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Initialize a new user

It's often useful when a new user registers to have a bunch of records setup for them. In games this could be needed for a user's virtual wallet, initial inventory items, etc. In this tutorial we'll cover a few different ways to handle this use case.

After register callback

The simplest approach is to write records in the success callback for the register function in a client.

This code demonstrates how to do it with a condensed example. In real application code you'll break up the authentication and connect logic from the storage writes based on how you manage connect and reconnect.

var deviceId = SystemInfo.deviceUniqueIdentifier;
var session = await client.AuthenticateDeviceAsync(deviceId);

var json = "{\"coins\": 100, \"gems\": 10, \"artifacts\": 0}";
var object = new WriteStorageObject = {
  "collection" = "wallets",
  "key" = "mywallet",
  "value" = json
const storageWriteAck = await client.WriteStorageObjectsAsync(session, objects);
Debug.Log("Successfully setup new user's records.");

This code has tradeoffs which should be noted. A disconnect can happen before the records are written to storage. This may leave the setup of the user incomplete and the application in a bad state.

This option is only worth choosing when you want to avoid writing server-side code or have built retry logic on top of a client.

Server-side hook

Another way to write records for the new user is to run server-side code after registration has completed. This can be done with a register hook.

The "register_after" hook can be used with one of the "authenticaterequest_*" message types to tell the server to run a function after that message has been processed. It's important to note that the server does not distinguish between register and login messages so we use a conditional write to store the records.

local function initialize_user(context, payload)
  if payload.created then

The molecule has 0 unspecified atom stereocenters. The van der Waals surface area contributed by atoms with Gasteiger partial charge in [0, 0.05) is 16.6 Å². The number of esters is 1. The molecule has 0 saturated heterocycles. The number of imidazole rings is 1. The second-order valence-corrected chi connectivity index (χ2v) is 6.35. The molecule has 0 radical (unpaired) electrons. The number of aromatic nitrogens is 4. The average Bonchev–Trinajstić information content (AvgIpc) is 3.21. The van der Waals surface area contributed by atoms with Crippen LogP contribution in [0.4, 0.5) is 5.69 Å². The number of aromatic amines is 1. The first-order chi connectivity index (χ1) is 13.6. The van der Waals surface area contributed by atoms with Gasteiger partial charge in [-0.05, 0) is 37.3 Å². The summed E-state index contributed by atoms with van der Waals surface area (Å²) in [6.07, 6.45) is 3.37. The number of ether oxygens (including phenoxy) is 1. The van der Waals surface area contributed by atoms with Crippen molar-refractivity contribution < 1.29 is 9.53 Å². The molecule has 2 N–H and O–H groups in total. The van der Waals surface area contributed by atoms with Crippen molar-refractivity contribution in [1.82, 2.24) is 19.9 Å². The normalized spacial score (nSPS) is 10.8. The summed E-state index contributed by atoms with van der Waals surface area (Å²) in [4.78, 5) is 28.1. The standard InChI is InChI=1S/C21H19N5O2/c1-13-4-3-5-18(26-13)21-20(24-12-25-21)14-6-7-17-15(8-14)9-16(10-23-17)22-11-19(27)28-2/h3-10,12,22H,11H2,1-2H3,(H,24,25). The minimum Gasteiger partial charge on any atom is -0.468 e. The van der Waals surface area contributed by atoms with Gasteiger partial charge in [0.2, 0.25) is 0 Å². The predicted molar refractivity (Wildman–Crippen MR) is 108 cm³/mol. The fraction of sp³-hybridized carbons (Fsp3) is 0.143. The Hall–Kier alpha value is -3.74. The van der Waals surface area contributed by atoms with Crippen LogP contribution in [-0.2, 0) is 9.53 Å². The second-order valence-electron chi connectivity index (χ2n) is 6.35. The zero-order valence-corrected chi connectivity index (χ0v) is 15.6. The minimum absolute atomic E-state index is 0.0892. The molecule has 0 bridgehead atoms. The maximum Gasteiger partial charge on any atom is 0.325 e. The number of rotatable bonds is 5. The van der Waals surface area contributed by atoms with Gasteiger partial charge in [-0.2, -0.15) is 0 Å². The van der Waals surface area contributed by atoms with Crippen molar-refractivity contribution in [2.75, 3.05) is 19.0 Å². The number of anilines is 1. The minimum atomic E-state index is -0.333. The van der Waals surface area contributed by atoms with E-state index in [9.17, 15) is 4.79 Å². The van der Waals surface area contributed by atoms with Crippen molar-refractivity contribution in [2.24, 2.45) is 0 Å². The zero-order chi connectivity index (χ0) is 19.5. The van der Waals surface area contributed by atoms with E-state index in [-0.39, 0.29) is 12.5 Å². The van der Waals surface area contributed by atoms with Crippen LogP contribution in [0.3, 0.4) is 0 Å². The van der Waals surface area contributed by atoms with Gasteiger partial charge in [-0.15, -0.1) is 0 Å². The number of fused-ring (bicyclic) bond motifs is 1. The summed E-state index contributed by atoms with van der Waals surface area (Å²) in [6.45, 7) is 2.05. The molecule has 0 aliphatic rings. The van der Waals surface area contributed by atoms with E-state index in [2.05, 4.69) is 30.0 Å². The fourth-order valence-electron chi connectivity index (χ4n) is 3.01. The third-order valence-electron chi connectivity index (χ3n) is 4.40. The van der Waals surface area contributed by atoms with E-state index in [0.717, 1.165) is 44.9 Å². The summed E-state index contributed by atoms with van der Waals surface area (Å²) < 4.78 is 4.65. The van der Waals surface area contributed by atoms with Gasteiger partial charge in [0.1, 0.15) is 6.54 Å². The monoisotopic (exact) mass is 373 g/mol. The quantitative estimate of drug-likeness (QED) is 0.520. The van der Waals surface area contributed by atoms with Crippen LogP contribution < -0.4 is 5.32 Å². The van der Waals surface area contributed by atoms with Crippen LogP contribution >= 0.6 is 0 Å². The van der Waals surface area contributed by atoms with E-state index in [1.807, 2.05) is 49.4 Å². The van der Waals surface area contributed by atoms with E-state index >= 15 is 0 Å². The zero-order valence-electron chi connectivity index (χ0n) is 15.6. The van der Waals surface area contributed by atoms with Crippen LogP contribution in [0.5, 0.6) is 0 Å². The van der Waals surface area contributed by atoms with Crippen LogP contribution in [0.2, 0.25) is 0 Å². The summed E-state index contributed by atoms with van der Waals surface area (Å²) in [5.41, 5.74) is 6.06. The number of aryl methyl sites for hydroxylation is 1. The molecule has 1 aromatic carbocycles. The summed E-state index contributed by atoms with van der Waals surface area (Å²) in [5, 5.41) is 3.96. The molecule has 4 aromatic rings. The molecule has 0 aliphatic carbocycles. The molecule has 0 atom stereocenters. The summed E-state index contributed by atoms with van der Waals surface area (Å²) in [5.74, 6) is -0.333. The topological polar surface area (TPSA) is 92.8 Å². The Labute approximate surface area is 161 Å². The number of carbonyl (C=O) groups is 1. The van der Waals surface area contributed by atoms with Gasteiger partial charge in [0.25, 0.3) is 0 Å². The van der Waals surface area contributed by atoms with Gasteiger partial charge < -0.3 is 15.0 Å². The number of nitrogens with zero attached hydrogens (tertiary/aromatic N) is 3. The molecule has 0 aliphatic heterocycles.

-- Only run this logic if the account that has authenticated is new.
    local changeset = {
      coins = 10,   -- Add 10 coins to the user's wallet.
      gems = 5      -- Add 5 gems from the user's wallet.
      artifacts = 0 -- No artifacts to start with.
    local metadata = {}
    nk.wallet_update(context.user_id, changeset, metadata, true)

-- change to whatever message name matches your authentication type.
nk.register_req_after(initialize_user, "AuthenticateDevice")
func InitializeUser(ctx context.Context, logger Logger, db *sql.DB, nk NakamaModule, out *api.Session, in *api.AuthenticateDeviceRequest) error {
  if out.Created {
    // Only run this logic if the account that has authenticated is new.
    userID, ok := ctx.Value(runtime.RUNTIME_CTX_USER_ID).(string)
    if !ok {
      return "", errors.New("Invalid context")
    changeset := map[string]interface{}{
      "coins": 10,    // Add 10 coins to the user's wallet.
      "gems":  5,     // Add 5 gems from the user's wallet.
      "artifacts": 0, // No artifacts to start with.
    var metadata map[string]interface{}
    if err := nk.WalletUpdate(ctx, userID, changeset, metadata, true); err != nil {
      // Handle error.

// Register as after hook, this call should be in InitModule.
if err := initializer.RegisterAfterAuthenticateDevice(InitializeUser); err != nil {
  logger.Error("Unable to register: %v", err)
  return err

This approach avoids the tradeoff with client disconnects but requires a database write to happen after every login or register message. This could be acceptable depending on how frequently you write data to the storage engine and can be minimized if you cache a user's session for quick reconnects.